It’s a seemingly small ask to get your employees moving and grooving on social media. Yet many marketers have experienced the pain of creating social activity from within. While it might seem like a no-brainer for employees to get socially involved, many obstacles can prevent them – whether a lack of time, lack of know-how, or even fear of doing something wrong.
If you want to raise a workforce of social media champions, you can – with some strategic effort. Sure, you might be able to bribe your employees with doughnuts, send “please share this” emails high importance, or write social media activity into their performance reviews, but there are more positive, powerful ways to solicit social sharing.
I covered a panel of experts at Social Media Marketing World (#SMMW15) who shared really practical and helpful ideas on how to plow through the obstacles and help employees not only be socially active, but also act as brand advocates.
Guest stars on the panel included:
- Maria Poveromo, Senior Director, AR, PR and Social Media at Adobe
- Martin Jones, Senior Social Media and Content Marketing Manager at Cox Communications
- Justin Levy, Global Social Media at Citrix
One year ago at #SMMW14, Jay Baer gave a similar presentation on the value of creating employee social media advocates. That the topic comes back this year only proves its importance to marketers.
The discussion highlighted the importance of helping employees grow their personal brand. Employee advocacy should never be just about the corporate brand. It should seek to move employees closer to meeting their own social goals while giving them a voice to engage with your brand’s messaging.
All three of the panel participants also emphasized the idea of the safety net. Participating in social media can feel scary to employees who might be afraid of accidentally stepping over the boundaries. Companies need to provide training, best practices docs, or even coaches to mitigate risk and give employees confidence.
What are the fundamentals for creating employee advocacy on social media?
According to both Poveromo, Adobe’s social training program helps employees understand how they can accelerate their career through reaching social goals and developing their own personal social brand. Jones said that Cox Communications similarly strives to get employees talking about what they’re passionate about on social media.
Adobe also gives very simple guidelines on “dos” and “don’ts” that make the boundaries clear so employees know where the line stands. This kind of training ensures employees know how they can help the brand on social media – and also hurt it. “Imagine your tweet becomes the Wall Street Journal headline of the day – do you really want that?” says Poveromo.
At Citrix, Levy said they’ve seen success with sending a weekly newsletter to get non-active employees used to sharing content across social platforms. “We all live in our inbox. If you can give them an email, that’s where they live.” Levy says brands can begin with these weekly emails. Once employees start engaging, share metrics behind the success of the social activity – so employees start to understand their impact.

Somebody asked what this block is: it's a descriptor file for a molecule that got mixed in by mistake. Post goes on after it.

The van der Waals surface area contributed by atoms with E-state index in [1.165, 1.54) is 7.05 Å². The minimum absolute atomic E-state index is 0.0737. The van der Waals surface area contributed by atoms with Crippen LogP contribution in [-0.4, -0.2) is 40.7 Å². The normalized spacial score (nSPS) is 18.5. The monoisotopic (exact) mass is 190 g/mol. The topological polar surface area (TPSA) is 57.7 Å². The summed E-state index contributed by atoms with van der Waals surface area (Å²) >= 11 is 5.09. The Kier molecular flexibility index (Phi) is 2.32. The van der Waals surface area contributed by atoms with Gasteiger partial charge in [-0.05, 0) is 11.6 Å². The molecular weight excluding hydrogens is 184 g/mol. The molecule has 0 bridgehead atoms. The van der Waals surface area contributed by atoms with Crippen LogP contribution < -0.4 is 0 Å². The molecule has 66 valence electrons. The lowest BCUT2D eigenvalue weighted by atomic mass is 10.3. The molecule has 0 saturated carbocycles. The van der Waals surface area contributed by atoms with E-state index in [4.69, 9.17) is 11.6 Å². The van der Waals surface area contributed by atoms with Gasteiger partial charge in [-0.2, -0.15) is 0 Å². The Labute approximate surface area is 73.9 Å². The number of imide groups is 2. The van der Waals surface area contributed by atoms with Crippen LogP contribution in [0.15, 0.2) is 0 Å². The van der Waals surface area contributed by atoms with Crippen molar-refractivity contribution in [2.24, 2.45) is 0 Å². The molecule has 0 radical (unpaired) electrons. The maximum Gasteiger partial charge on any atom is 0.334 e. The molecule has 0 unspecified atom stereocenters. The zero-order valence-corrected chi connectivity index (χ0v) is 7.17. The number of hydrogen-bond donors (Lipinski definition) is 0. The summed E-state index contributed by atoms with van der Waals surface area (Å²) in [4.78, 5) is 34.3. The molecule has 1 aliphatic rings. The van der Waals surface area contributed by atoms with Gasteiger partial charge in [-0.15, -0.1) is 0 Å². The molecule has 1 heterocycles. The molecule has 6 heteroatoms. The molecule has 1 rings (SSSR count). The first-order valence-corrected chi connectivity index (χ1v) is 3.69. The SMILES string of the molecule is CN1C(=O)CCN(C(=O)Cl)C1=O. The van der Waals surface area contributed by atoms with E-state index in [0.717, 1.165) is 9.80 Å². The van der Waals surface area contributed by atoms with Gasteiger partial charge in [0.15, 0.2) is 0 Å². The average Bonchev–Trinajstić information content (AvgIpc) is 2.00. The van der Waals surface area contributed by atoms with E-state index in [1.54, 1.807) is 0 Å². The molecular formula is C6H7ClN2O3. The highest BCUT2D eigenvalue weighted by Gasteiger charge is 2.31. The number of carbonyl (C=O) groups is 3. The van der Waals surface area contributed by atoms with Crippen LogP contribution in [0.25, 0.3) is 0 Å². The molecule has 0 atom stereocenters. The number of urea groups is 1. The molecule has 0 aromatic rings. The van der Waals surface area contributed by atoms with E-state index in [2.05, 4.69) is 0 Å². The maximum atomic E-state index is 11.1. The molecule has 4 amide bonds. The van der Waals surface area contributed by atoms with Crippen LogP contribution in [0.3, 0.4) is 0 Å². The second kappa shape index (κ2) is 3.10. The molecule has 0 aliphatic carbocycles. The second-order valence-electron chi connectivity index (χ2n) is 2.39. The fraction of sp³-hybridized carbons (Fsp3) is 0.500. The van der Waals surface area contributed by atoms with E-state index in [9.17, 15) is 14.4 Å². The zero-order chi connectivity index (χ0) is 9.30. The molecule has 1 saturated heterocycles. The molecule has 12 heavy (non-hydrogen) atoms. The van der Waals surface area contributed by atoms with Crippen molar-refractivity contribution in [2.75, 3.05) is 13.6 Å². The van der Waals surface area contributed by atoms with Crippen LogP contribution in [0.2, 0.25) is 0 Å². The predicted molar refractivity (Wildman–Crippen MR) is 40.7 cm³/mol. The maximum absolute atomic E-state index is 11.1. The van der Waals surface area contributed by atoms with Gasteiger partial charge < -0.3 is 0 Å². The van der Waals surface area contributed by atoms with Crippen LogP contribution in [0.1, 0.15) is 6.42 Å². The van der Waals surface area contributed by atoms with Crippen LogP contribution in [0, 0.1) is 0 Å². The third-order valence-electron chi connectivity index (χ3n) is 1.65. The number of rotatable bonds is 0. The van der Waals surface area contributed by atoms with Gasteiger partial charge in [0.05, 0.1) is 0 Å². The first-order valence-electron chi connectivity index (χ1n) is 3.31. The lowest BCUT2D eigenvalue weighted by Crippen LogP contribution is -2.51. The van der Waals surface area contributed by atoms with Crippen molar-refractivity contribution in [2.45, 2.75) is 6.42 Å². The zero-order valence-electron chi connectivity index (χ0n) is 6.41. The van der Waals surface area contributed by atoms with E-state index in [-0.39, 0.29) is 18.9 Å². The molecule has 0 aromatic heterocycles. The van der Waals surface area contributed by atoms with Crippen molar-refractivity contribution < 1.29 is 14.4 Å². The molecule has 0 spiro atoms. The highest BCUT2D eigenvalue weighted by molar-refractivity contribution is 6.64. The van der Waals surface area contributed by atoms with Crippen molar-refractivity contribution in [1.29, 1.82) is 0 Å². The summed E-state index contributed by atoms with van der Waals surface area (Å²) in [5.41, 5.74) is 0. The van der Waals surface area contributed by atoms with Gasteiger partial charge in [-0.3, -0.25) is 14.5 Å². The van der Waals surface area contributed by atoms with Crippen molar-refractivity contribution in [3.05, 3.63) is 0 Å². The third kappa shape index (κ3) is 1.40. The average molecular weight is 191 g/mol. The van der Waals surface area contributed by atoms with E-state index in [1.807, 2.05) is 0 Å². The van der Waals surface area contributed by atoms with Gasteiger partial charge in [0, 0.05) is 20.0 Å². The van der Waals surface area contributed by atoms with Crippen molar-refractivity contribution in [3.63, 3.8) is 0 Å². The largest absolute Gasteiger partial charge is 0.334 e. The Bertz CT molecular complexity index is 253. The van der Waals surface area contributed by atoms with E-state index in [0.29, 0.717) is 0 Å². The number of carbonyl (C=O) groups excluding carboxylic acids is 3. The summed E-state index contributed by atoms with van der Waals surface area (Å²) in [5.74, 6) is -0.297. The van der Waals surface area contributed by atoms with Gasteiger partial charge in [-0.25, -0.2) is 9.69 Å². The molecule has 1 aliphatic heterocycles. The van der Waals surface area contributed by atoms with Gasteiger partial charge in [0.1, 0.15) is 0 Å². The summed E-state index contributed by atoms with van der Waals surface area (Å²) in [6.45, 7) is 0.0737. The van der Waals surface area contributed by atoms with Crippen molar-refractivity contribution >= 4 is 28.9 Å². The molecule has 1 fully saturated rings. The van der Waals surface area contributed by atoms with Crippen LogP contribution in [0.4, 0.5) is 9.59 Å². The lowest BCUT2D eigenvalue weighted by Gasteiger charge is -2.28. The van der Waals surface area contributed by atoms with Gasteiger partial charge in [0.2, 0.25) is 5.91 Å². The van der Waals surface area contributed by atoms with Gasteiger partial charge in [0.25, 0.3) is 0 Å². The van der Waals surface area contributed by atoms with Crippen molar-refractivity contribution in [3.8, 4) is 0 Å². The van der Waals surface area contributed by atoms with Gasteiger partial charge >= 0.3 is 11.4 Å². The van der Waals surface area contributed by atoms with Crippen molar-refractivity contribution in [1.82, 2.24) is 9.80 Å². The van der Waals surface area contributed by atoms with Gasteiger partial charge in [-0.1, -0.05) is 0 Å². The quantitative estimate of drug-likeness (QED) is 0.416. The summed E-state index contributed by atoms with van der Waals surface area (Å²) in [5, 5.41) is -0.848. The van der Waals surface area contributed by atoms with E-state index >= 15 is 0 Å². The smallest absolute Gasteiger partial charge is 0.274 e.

What are best practices for training employees on social media?
“It’s hard to get excited about (social media) when you don’t have much of a following,” Jones said. To combat potential nonchalance about social media, Cox Communications gives employees incentives for reaching certain social media goals – like accumulating 1,000 followers or reaching a Klout score of 55.
“Your goal is not to have employees become robots of the company,” Levy said. He cited an example from Sony, where the company was charged with false advertising claims over its Playstation Vita handheld device. The Federal Trade Commission called out Sony for misleading Twitter posts published by employees, who promoted the item via request from Sony and their ad agency.
The example is a warning to brands to ask employees to share carefully and think through what could happen if a product doesn’t live up to expectations.
Do you have examples of social media disasters including employees?
When Steve Jobs criticized Adobe’s Flash Player, calling Adobe lazy, “Imagine the flurry of media coverage,” says Poveromo. “We were shocked, recoiling – how do we respond to that?” While the communications team crafted a response, one employee wrote a blog post entitled “Screw You, Apple.” The major news outlets said that was Adobe’s response to Apple.
Adobe learned an important lesson: when a crisis hits, bring in your most passionate employees, let them know you’re working on it, and give rules and guidelines on how to respond in the meantime.
Levy said at one point, a competitor made false claims about Citrix – and although employees were told to keep the information private, an employee published a blog post revealing the criticism. Some very vocal executives from both companies started to fight on social media and justified their involvement because they used personal Twitter accounts.
What do you recommend in terms of measurement and reporting back to your executives?
Levy said to look at the metrics associated with your funnel: the number of employees that are involved, emails opened, social shares, and traffic back to the website.
Poveromo said it’s important to take a step back and consider your objectives: are you hoping employees will drive awareness, conversions, traffic, or lifetime value? At Adobe, they specifically track employees involved in certain campaigns and what percentage of deals were closed because of their promotion.
What are your biggest challenges with creating employee advocacy on social media? How have you solved them?
Like today’s live coverage of #SMMW15? There’s more to come! Watch for my next post and blog posts by TopRank’s @dfriez in the next few days.